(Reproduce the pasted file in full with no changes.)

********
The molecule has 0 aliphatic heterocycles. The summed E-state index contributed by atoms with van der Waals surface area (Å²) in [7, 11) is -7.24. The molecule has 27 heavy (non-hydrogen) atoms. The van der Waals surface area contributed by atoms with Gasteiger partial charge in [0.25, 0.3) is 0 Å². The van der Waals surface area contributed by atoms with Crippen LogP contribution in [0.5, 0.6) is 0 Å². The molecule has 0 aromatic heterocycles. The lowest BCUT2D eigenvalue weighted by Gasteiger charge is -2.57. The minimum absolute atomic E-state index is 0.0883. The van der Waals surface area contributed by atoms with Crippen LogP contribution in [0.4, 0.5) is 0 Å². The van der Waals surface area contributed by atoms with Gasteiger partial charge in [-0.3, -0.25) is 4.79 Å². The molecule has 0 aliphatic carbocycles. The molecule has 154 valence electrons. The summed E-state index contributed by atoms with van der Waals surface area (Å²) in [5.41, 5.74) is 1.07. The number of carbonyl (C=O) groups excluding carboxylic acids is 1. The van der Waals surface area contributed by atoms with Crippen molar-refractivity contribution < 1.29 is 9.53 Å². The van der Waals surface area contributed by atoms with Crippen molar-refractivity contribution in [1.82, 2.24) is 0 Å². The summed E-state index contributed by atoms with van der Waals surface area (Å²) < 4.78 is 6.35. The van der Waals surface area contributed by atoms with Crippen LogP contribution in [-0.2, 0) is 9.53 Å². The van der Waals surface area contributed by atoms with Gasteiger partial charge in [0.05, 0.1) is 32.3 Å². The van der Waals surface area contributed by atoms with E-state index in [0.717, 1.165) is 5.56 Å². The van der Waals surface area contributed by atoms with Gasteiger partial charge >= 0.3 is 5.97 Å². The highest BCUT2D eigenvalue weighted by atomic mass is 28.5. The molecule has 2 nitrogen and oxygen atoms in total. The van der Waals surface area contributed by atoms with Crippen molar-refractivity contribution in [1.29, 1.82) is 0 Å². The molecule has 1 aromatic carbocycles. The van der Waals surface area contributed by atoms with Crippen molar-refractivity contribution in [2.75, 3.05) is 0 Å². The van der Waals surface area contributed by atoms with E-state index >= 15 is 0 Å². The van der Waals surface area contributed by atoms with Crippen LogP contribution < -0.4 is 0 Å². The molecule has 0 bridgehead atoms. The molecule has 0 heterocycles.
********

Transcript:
The molecule has 0 aliphatic heterocycles. The summed E-state index contributed by atoms with van der Waals surface area (Å²) in [7, 11) is -7.24. The molecule has 27 heavy (non-hydrogen) atoms. The van der Waals surface area contributed by atoms with Gasteiger partial charge in [0.25, 0.3) is 0 Å². The van der Waals surface area contributed by atoms with Crippen LogP contribution in [0.5, 0.6) is 0 Å². The molecule has 0 aromatic heterocycles. The lowest BCUT2D eigenvalue weighted by Gasteiger charge is -2.57. The minimum absolute atomic E-state index is 0.0883. The van der Waals surface area contributed by atoms with Crippen LogP contribution in [0.4, 0.5) is 0 Å². The van der Waals surface area contributed by atoms with Gasteiger partial charge in [-0.3, -0.25) is 4.79 Å². The molecule has 0 aliphatic carbocycles. The molecule has 154 valence electrons. The summed E-state index contributed by atoms with van der Waals surface area (Å²) in [5.41, 5.74) is 1.07. The number of carbonyl (C=O) groups excluding carboxylic acids is 1. The van der Waals surface area contributed by atoms with Crippen molar-refractivity contribution < 1.29 is 9.53 Å². The van der Waals surface area contributed by atoms with Crippen molar-refractivity contribution in [1.82, 2.24) is 0 Å². The summed E-state index contributed by atoms with van der Waals surface area (Å²) < 4.78 is 6.35. The van der Waals surface area contributed by atoms with Crippen LogP contribution in [-0.2, 0) is 9.53 Å². The van der Waals surface area contributed by atoms with Gasteiger partial charge in [0.05, 0.1) is 32.3 Å². The van der Waals surface area contributed by atoms with E-state index in [0.717, 1.165) is 5.56 Å². The van der Waals surface area contributed by atoms with Gasteiger partial charge >= 0.3 is 5.97 Å². The highest BCUT2D eigenvalue weighted by atomic mass is 28.5. The molecule has 2 nitrogen and oxygen atoms in total. The van der Waals surface area contributed by atoms with Crippen molar-refractivity contribution in [1.29, 1.82) is 0 Å². The molecule has 1 aromatic carbocycles. The van der Waals surface area contributed by atoms with Crippen molar-refractivity contribution in [2.75, 3.05) is 0 Å². The van der Waals surface area contributed by atoms with E-state index >= 15 is 0 Å². The van der Waals surface area contributed by atoms with Crippen LogP contribution < -0.4 is 0 Å². The molecule has 0 bridgehead atoms. The molecule has 0 heterocycles.